Tuesday, October 16, 2012
The Life of Objects by Susanna Moore
Beatrice Palmer is an innocent Irish girl, who makes lace and longs to escape her dreary hometown in County Mayo. A strange woman who claims to be a countess provides her with an opportunity to leave Ireland, and Beatrice seizes it.
The Countess says that her dear friends, Felix and Dorothea Metzenburg of Berlin, love lace and would be delighted to have a lacemaker of their own. But when they arrive in Germany Beatrice finds that the Metzenburgs do not actually seem to need a lacemaker at all. By the time Beatrice realizes this, the Countess is gone and she is stranded in Germany. It is 1938.
Beatrice feels like a girl in a fairy tale, whisked away from drudgery to a life of beauty and luxury. The Metzenburgs are extremely rich and far too well-bred to reject the young Irish woman on their doorstep. But they are also in big trouble: Dorothea Metzenburg is rumored to have Jewish blood. They are packing up and fleeing Berlin, hoping to lie low in their country estate until the danger is past. They take Beatrice with them, along with a few elderly servants and an enormous stash of valuable stuff: porcelain and silver, medieval altarpieces and Rubens sketches, crystal chandeliers and antique manuscripts.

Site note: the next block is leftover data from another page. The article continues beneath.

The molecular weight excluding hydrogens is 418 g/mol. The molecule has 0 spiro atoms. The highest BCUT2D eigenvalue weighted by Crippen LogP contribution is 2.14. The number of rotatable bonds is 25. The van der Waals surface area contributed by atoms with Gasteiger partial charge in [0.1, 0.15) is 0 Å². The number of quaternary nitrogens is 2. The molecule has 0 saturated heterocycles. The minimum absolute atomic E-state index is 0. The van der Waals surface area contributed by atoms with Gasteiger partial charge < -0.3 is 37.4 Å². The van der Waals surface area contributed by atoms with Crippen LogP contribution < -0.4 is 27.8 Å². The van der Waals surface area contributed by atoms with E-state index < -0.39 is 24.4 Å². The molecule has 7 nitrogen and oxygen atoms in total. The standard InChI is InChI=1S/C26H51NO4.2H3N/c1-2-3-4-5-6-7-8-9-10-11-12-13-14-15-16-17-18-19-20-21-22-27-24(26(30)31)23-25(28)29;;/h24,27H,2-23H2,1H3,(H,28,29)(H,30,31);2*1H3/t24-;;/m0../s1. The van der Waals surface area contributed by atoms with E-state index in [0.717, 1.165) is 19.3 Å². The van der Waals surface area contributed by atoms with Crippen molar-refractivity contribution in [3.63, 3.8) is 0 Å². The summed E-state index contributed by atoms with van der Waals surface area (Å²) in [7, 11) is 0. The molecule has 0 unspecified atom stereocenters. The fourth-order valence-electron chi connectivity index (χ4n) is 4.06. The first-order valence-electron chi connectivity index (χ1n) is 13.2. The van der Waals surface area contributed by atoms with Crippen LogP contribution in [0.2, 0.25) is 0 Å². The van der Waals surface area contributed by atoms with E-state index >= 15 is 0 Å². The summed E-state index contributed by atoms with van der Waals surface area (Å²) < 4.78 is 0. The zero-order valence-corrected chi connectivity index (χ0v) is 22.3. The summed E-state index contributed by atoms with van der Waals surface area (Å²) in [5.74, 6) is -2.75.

Gradually, the shy outsider becomes an integral part of this strange, frightened little family. Surrounded by constant danger and exquisite things, they soon run out of food and money. What good is your lovely Meissen porcelain when you’re eating herbs and roots found in the woods? Beatrice’s new life is no fairy tale; the war playing out across Europe is cruelly indifferent to her plight.
The Life of Objects is the story of World War II told from the point of view of people who did not support it or fight it. They endured it, because they had nowhere to go. The minute details of what happen to them as the years go by make for a captivating novel.